64 Bit Questions
keramida at ceid.upatras.gr
Wed Jan 18 16:09:10 PST 2006
On 2006-01-18 17:40, Anthony Dematteo <adematteo at gmail.com> wrote:
> I have a couple questions about the AMD64 Project.
> 1. They page mentions that there is multiprocessor support. Does
> this include the dual core processors? Will the OS dispatch processes
> and threads to each core?
Not sure if I'm the right person to answer this in great technical
detail, but I think the answer is 'yes' to both questions.
> 2. While the OS will use the 64 bit mode, will the applications still
> run in the compatibly mode?
Not necessarily. By default the "base system" and any applications you
compile yourself will be 64-bit too. The installed compiler and
toolchain support building 32-bit binaries too, if you manually compile
things yourself, but you don't have to if you don't feel like doing it.
> Will the applications still only use 32 bits.
No, 64-bit applications can use the full 64-bit address range.
> 3. Also, will the OS take advantage of being 64 bit and load itself
> into memory higher than the 32 bit addressable mark so that my 32 bit
> applications can use the lower part?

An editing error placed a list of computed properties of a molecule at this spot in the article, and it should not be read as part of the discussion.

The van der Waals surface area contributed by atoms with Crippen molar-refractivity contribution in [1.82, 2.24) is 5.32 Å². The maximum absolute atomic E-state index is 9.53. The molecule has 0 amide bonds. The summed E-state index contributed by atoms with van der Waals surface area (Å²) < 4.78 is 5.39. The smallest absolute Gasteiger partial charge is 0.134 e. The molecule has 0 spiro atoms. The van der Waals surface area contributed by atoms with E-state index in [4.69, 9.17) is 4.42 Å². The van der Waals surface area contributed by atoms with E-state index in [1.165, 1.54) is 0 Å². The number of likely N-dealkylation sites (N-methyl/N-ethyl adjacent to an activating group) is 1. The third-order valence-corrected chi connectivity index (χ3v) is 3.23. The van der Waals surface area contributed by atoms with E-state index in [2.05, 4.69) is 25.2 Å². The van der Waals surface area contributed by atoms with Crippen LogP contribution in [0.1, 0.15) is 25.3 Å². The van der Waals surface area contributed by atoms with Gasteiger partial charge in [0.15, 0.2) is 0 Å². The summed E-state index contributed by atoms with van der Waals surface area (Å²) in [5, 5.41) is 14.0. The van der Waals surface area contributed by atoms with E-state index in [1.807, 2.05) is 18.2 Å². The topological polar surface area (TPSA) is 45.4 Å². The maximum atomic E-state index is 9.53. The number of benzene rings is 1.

I'm not sure if I understand the question correctly, but why does the
specific 'place' in the virtual 64-bit address space matter to an
application? Some may argue that depending on such low level
information is broken behavior and should be fixed in the application.
> 4. If I enable 64 bit compilation on GCC prior to installing a port,
> will the port then be 64 bit enabled?
Ports do not support cross-compiling, as far as I know. If you build on
a 64-bit machine, you get 64-bit binaries. If you build on a 32-bit
machine, you get 32-bit binaries.
> 5. If I stall an IDE and write my own applications on a 64 bit
> machine, can a 32 bit machine still run them?
No. The 64-bit binaries refer to registers, addresses and other parts
of the 64-bit architecture that are not available in 32-bit hardware.
The other way around works fine though. The 64-bit versions of FreeBSD
include 32-bit libraries and runtime support too, so you can run 32-bit
binaries seamlessly. In fact, this is exactly what enabled me to run a
32-bit binary of CMUCL, and experiment with LISP now that I've started
learning about it:
keramida at flame:/home/keramida$ uname -v
FreeBSD 7.0-CURRENT #0: Mon Jan 16 17:28:28 EET 2006 \
build at flame.pc:/home/build/obj/home/build/src/sys/FLAME
keramida at flame:/home/keramida$ which lisp
keramida at flame:/home/keramida$ file `!!`
file `which lisp`
/usr/local/bin/lisp: ELF 32-bit LSB executable, Intel 80386, \
version 1 (FreeBSD), for FreeBSD 6.0 (600100), \
dynamically linked (uses shared libs), not stripped
keramida at flame:/home/keramida$ lisp
; Loading #P"/home/keramida/init.lisp".
CMU Common Lisp 19c Release (19C), running on flame.pc
With core: /usr/local/lib/cmucl/lib/lisp.core
Dumped on: Wed, 2005-11-30 01:04:28+02:00 on boomerang
See <http://www.cons.org/cmucl/> for support information.
Python 1.1, target Intel x86
CLOS based on Gerd's PCL 2004/04/14 03:32:47
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